“The advancement of space technology is at maximum and whoever delay will not be able to be in the race. Recently, the total space budget in the Arab region exceeds $1.5 bn and the region has demonstrated remarkable dynamicity in this technology. Hence, it is the right time for Arab states to coordinate and cooperate in space technology and its applications to meet our regional challenges and improve our socio-economic growth aiming at increasing the revenue from space industry. Egypt is hosting the African Space Agency that will implement the African Space Policy and Strategy to achieve the African Agenda 2063 and the UN SDGs. It is an inspiration to Arab states to follow the steps.” – Prof Dr Islam Abou El-Magd, Executive Vice President of the Egyptian Space Agency and Counsellor for the Minister of Higher Education and Scientific Research for African Affairs and Space Technology
Potential impact of Arab NRENs in space technology
Space technology collects vast amounts of data from satellites and other systems which it stores, analyses and distributes for a wide range of applications including environment protection, agriculture, health, transport, climate change, sustainable development, and emergency response and crisis management.
To ensure the continued distribution of these datasets regionally, the Arab States Research and Education Network (ASREN) and the Arab NRENs can operate as an essential partner, delivering the scalable, robust capacity required to meet the space technology critical parameters, including bandwidth and latency, reliability, and geographical scope.
The Egyptian Space Agency (EgSA) is directly connected via the Ministry of Communications and Information Technology via a 70Gbps link (gigabits per second), connecting researchers and decision makers through the connectivity and data services.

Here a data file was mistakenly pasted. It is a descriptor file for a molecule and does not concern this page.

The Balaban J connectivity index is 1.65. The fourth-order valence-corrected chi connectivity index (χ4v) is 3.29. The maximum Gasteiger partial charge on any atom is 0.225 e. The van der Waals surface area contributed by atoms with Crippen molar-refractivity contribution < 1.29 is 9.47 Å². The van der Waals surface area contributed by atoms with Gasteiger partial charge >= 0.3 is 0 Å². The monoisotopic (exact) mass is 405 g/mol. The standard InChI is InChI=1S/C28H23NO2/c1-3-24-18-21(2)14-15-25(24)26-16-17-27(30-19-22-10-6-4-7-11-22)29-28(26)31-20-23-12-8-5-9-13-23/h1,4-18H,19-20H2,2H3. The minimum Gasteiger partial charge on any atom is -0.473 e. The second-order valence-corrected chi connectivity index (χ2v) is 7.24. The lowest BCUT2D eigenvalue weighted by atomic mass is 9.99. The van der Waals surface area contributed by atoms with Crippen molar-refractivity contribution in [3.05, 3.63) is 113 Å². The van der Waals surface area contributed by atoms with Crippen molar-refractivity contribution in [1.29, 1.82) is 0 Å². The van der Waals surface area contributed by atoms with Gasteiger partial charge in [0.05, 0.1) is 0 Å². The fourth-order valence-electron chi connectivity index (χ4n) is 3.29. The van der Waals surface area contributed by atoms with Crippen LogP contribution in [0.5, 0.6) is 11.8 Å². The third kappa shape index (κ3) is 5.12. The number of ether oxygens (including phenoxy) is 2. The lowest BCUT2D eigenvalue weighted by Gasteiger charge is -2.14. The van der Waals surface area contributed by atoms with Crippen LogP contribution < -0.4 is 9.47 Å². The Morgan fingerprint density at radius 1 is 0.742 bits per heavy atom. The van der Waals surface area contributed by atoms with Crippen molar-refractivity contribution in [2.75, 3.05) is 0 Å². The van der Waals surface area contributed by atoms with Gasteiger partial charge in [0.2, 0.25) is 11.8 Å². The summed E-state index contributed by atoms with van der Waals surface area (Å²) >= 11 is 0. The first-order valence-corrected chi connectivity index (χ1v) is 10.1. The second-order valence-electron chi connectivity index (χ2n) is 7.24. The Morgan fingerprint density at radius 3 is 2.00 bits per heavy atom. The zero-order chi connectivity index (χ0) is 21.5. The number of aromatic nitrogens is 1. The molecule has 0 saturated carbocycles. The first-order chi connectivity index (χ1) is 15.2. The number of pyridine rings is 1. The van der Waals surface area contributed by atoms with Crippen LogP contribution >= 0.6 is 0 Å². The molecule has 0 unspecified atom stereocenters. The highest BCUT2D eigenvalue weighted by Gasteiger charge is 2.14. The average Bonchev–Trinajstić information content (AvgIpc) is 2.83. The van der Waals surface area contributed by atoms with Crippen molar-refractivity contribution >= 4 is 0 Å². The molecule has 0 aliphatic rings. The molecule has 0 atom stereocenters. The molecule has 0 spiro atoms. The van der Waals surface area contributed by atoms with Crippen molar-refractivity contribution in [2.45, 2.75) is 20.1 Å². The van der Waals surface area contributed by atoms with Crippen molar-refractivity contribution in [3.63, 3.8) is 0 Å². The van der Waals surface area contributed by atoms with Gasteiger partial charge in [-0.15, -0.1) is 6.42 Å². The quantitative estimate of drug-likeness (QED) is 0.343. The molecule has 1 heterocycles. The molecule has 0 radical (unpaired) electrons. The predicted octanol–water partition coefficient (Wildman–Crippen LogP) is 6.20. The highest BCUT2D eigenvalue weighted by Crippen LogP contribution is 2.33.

The Egyptian National Scientific and Technical Information Network (ENSTINET) plays a significant role in the connectivity of 12 research centres. Last year, ENSTINET became the official beneficiary partner in Egypt for the European Union’s co-funded project AfricaConnect3, which is delivered locally by ASREN. Through the AfricaConnect3 project, ENSTINET will be provided with a high-capacity international internet connectivity for academic and scientific collaborations connecting the research and education communities in Egypt with the pan-European GÉANT network and the rest of the world. This important partnership can significantly enhance space technology field activities in Egypt and help researchers and policy makers improve their decision-making, which could have dramatic benefits for society.
EgSA is a Governmental Organization that’s aiming at acquiring Space Technology and Satellite Launching capabilities towards the accomplishment of The National Sustainable Development Strategy “Egypt-SDS 2030” objectives. The agency is targeting the promotion of the peaceful use of space, develop space systems at the national level through investment in human capital development, leveraging the space industry for a sustainable future, supporting research and development, drive innovations, and enhancing space outreach developing of reliable, responsive and viable economical solutions to serve the national objectives.
ENSTINET is a public information services organization which manage, operate, monitor and further develop the Egyptian National Research and Education Network. Its objective is to assist Egyptian problem solvers and decision makers to access and apply quality data and relevant current information to development. ENSTINET is operated by the Academy of Scientific Research and Technology (ASRT), which is the national umbrella for the planning of scientific research activities in Egypt.